Skip Navigation

Close and don't show again.

Your browser is out of date.

You may not get the full experience here on National Journal.

Please upgrade your browser to any of the following supported browsers:

Reveal Navigation

Five Ways We're Better Prepared for Disaster Five Ways We're Better Prepared for Disaster Five Ways We're Better Prepared for Disaster Five Ways We're Better Pr...

share
This ad will end in seconds
 
Close X

Not a member? Learn More »

Forget Your Password?

Don't have an account? Register »

Reveal Navigation
 

 

White House / NATIONAL SECURITY

Five Ways We're Better Prepared for Disaster

Why the U.S. could have an edge over Japan in disaster preparedness.

photo of Marc Ambinder
March 17, 2011

If a magnitude 9.0 earthquake struck at the New Madrid fault line along the Mississippi River, causing massive flooding and emergencies at nuclear plants in Illinois, would the United States be better prepared to respond than Japan? Here are five ways we would.

1. GEOGRAPHY. About 500,000 people have been displaced by the Japanese disasters, about the same number of people who fled north when Hurricanes Katrina and Rita struck the Gulf Coast in 2005. They had plenty of places to go, which made the task of feeding and sheltering them much easier than in Japan, with its land area about the size of Montana. Our Eisenhower-era highways (built in part to facilitate evacuations in the event of a nuclear emergency) may be tested to their limits, but large numbers of Americans can move quickly when they need to.

2. A MORE INDEPENDENT PRESS. In his 2009 book Tokyo Vice, American Jake Adelstein chronicles his improbable experience as a crime beat reporter in some of Tokyo's most dangerous precincts. We meet plenty of hard-working, courageous reporters along the way, but the way Adelstein describes the official press culture would make even the snarkiest American press critic thankful for our system. Government agencies lock out reporters who dare to question official policy, so many don't. According to one study conducted in the 1990s, major "press clubs" in Japan functioned as "information cartels," providing a strong disincentive for watchdogs. As Michael Hirsh notes, a hesitant press and a political culture that is not conducive to openness can be toxic additives to post-disaster response. The American media is not perfect, but its utter relentlessness -- the "Anderson Cooper" effect, where everyone with a story (of woe) gets heard, keeps the government on its toes, particularly when it comes to disasters.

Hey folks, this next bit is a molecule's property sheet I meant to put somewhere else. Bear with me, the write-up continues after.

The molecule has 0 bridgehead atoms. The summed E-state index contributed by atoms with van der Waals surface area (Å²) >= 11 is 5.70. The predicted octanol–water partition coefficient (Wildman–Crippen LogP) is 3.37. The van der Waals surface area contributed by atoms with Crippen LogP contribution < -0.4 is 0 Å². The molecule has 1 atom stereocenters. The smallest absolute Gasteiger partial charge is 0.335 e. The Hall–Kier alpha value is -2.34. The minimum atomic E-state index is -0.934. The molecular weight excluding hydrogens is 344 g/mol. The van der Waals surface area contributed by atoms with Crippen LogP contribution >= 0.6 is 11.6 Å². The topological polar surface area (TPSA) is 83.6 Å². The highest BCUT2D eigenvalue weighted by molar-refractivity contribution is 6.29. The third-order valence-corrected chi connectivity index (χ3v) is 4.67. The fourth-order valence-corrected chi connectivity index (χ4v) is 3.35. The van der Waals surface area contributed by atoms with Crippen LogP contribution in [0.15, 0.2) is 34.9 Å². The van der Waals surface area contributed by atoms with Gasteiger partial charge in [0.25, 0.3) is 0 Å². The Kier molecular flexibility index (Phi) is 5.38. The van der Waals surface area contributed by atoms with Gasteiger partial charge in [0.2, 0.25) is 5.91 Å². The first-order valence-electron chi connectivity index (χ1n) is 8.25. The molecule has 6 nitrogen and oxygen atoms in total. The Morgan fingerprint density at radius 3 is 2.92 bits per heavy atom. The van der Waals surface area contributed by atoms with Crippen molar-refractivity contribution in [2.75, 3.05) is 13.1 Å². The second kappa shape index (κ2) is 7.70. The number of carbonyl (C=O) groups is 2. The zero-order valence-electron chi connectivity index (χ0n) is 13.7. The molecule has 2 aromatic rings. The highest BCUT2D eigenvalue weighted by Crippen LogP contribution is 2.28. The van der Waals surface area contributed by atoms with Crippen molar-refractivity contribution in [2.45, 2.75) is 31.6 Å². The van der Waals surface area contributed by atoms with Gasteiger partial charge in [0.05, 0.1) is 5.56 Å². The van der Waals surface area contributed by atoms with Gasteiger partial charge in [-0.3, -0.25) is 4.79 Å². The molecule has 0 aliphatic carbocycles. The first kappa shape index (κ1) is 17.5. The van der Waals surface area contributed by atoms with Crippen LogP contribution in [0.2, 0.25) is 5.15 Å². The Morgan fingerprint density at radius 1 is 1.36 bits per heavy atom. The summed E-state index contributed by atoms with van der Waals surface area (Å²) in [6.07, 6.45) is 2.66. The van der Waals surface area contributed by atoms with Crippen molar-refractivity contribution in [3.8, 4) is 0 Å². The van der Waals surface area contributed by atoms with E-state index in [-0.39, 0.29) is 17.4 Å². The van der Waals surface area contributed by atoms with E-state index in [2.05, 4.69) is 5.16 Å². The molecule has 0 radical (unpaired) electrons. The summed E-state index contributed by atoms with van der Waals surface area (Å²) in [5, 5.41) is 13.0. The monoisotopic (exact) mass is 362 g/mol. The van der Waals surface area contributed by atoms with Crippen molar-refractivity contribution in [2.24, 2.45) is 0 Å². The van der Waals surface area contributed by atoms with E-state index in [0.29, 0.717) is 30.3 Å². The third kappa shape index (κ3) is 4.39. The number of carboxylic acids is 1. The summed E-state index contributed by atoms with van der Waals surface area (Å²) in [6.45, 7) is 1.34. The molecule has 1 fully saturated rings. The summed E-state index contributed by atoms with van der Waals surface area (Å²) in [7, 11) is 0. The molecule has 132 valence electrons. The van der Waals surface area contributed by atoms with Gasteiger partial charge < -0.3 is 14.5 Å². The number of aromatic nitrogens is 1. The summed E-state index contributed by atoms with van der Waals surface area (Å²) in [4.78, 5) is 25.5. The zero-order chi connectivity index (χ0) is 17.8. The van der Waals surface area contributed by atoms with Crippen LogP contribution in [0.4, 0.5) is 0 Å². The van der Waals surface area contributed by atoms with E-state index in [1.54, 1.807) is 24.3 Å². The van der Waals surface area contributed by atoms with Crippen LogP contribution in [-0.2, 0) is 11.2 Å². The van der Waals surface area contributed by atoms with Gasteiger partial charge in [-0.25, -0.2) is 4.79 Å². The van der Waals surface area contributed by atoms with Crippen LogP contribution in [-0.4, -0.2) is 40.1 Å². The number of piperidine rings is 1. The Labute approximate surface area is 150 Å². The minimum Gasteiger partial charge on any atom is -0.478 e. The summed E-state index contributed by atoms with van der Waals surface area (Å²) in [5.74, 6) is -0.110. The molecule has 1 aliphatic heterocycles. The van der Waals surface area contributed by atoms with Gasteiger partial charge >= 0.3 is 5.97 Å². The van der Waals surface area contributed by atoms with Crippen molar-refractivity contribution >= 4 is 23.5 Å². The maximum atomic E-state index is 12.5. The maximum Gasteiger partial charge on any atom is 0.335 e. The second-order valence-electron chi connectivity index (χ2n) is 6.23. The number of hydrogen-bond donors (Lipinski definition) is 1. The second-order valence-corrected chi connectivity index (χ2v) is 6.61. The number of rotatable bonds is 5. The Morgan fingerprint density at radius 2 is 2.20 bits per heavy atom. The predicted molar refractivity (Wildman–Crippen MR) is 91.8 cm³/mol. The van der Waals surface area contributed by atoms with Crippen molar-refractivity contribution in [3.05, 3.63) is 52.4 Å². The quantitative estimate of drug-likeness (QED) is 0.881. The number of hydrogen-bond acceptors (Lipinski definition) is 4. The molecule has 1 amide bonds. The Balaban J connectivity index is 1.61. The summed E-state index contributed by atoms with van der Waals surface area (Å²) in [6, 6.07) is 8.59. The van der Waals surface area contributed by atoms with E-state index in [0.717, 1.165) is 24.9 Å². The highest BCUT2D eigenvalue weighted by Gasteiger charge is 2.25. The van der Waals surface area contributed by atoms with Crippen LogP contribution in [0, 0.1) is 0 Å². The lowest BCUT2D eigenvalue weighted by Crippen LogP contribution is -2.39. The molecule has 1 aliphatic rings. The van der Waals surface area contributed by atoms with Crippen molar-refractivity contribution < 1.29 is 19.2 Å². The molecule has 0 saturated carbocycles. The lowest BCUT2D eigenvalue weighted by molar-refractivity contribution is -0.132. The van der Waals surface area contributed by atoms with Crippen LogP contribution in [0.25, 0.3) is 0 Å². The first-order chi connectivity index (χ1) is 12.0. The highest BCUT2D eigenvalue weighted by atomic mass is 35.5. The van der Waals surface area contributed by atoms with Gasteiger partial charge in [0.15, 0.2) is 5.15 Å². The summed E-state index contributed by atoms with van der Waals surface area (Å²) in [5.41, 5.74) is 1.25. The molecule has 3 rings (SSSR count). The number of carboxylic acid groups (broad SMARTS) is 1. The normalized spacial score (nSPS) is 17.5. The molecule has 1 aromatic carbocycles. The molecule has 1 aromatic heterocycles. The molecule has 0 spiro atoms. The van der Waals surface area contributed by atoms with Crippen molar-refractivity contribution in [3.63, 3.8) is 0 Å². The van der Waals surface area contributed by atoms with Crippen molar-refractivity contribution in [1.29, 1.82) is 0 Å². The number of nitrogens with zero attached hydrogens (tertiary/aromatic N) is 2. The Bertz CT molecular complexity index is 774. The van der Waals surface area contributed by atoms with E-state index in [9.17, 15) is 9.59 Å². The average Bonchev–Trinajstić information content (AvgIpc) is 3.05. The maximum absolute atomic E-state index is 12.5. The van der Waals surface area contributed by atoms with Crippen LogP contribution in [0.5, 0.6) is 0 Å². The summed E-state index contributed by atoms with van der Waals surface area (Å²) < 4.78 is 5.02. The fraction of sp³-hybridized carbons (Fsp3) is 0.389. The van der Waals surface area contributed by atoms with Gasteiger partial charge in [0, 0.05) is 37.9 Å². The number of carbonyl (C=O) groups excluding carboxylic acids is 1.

3. FEDERALISM. America's disaster response mechanisms are redundant. Everyone has their own plans, and many big states assume that they'll be largely responsible for their own hides, especially after the era of Katrina. California's emergency management system is as robust as the entire country of Japan's. We've got more capacity. 

4. BIG-BOX RETAILERS.  In a catastrophic emergency, the thousands of Wal-Marts, Targets, Kmarts, and Krogers will become emergency distribution hubs by default. They've already got the resources, and they're starting to work with FEMA on response plans in the event of a variety of major catastrophes.

5. DHS GRANTS. Through the lens of counterterrorism, it seems ridiculous to give money to the Sioux Falls, S.D., fire department. But not when it comes to natural disasters. Billions and billions of dollars have been poured into the nation's fire and emergency management services since 9/11. Big cities get the most, but the moolah has been moved around (a benefit of having 435 congressional districts.) Better equipment and better training will make a big difference when the big one hits.

RELATED: Three Ways We're Less Prepared

Get us in your feed.
More White House
 
Comments
comments powered by Disqus